Long-term study of resprouting after fire reveals that five foot tall hardwoods can take the heat

Longleaf pine woodlands have some of the highest levels of biodiversity in the temperate world. They are maintained by frequent fires that keep hardwood trees in shrub form by periodically killing their above-ground portions (called “top-kill”), leaving rootstocks to resprout. In the absence of sufficient frequency or intensity of fire, shrub-form hardwoods often grow into the overstory, shading out groundcover plants and making it more difficult to apply prescribed fire. Larger gaps (1/4 acre or more) in longleaf pine canopy caused by lightning, wind (e.g. tornados, hurricanes), and forestry activities can become filled with taller hardwood trees. We hypothesized that a reduction of highly flammable longleaf pine litter in gaps could lead to lower fire intensity and a less effective top-kill of shrub-form hardwoods. We monitored the number and height of shrub-form hardwood tree stem for seven years after experimental harvest that created a range of pine tree density conditions to understand how stand density affects the top-kill of shrub-form hardwood trees.

We found that shrub-form hardwood trees were 80% more likely to grow taller than 3 feet in gaps than in areas with higher pine tree density. We also found that deciduous hardwood tree species (e.g., southern red oak) taller than 5 feet were 8 times more likely to escape top-kill and become fire-resistant than similar-sized evergreen hardwoods (e.g., live oak or water oak) or smaller hardwoods whether evergreen or deciduous.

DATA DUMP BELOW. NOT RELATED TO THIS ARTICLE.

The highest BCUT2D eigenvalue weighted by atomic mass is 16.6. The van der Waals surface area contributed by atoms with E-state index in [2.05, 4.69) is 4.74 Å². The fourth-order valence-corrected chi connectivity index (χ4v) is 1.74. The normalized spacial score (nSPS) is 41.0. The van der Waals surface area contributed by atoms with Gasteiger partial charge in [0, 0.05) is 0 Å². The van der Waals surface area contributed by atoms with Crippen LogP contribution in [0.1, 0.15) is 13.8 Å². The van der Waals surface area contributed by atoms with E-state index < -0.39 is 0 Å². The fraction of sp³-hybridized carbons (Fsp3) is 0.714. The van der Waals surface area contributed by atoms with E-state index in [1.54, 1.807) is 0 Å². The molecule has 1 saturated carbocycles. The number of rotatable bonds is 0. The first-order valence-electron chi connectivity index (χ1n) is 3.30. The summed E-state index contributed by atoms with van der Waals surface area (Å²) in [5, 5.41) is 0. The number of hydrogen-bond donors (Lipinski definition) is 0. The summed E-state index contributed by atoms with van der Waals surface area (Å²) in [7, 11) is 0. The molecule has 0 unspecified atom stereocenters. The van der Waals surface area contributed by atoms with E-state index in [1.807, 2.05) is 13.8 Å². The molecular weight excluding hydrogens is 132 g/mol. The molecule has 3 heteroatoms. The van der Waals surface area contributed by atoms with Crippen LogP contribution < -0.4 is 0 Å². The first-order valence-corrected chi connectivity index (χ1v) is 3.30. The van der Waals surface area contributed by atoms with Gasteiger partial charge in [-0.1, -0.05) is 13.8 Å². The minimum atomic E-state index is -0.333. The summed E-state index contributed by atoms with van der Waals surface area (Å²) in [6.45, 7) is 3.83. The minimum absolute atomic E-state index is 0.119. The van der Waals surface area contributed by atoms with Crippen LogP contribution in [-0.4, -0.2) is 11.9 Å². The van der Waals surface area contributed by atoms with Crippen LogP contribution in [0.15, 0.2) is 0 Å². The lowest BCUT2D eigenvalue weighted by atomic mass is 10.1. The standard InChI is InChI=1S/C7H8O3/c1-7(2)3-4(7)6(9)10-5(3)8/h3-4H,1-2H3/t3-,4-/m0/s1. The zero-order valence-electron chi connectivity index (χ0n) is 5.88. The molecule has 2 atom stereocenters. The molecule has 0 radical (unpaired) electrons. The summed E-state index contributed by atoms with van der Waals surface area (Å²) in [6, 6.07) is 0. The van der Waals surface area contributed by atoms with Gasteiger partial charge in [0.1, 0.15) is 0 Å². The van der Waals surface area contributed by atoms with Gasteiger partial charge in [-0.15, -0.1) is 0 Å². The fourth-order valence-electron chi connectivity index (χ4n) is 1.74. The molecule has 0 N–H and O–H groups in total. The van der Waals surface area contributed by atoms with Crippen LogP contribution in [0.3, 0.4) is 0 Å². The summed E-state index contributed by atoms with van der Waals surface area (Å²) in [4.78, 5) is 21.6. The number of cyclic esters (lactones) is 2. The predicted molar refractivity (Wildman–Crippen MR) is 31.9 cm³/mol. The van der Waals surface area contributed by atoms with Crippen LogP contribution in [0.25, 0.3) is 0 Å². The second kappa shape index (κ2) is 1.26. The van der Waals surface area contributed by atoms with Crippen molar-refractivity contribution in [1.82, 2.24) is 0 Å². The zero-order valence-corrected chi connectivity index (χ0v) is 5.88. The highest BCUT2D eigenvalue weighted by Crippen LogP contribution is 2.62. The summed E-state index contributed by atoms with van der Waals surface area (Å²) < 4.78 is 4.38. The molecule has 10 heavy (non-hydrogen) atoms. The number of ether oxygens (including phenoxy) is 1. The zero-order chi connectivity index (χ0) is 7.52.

Higher survival and taller hardwood trees in gaps supports the hypothesis that fires in gaps are less intense and less effective at keeping hardwoods in shrub form. We identified an important threshold for deciduous hardwoods at ~5 feet tall where they become resistant to typical prescribed fire in longleaf pine woodlands. These results suggest that land managers may need to choose fire weather conditions that result in higher intensity for prescribed fires in stands with large gaps.

Key Points

  • Hardwoods in gaps were 80% more likely to exceed 3 feet in height than hardwoods under unbroken canopy.
  • After deciduous oaks (southern red, post, turkey, bluejack) reach 5 feet in height they are more likely to resist top-kill from prescribed fire.

More Information

Whelan, A., S. W. Bigelow, M. F. Nieminen, and S. B. Jack. 2018. Fire season, overstory density and groundcover composition affect understory hardwood sprout demography in longleaf pine woodlands. Forests 9: Article 423. https://doi.org/10.3390/f9070423


Andy Whelan, andy.whelan@jonesctr.org

In this gap, these well-established hardwoods (southern red oak and bluejack oak) will not be top-killed by the recent prescribed fire.
Graph shows that the probability of stems of deciduous hardwoods like southern red oak surviving a prescribed fire increases dramatically once they have become 60 inches (five feet) tall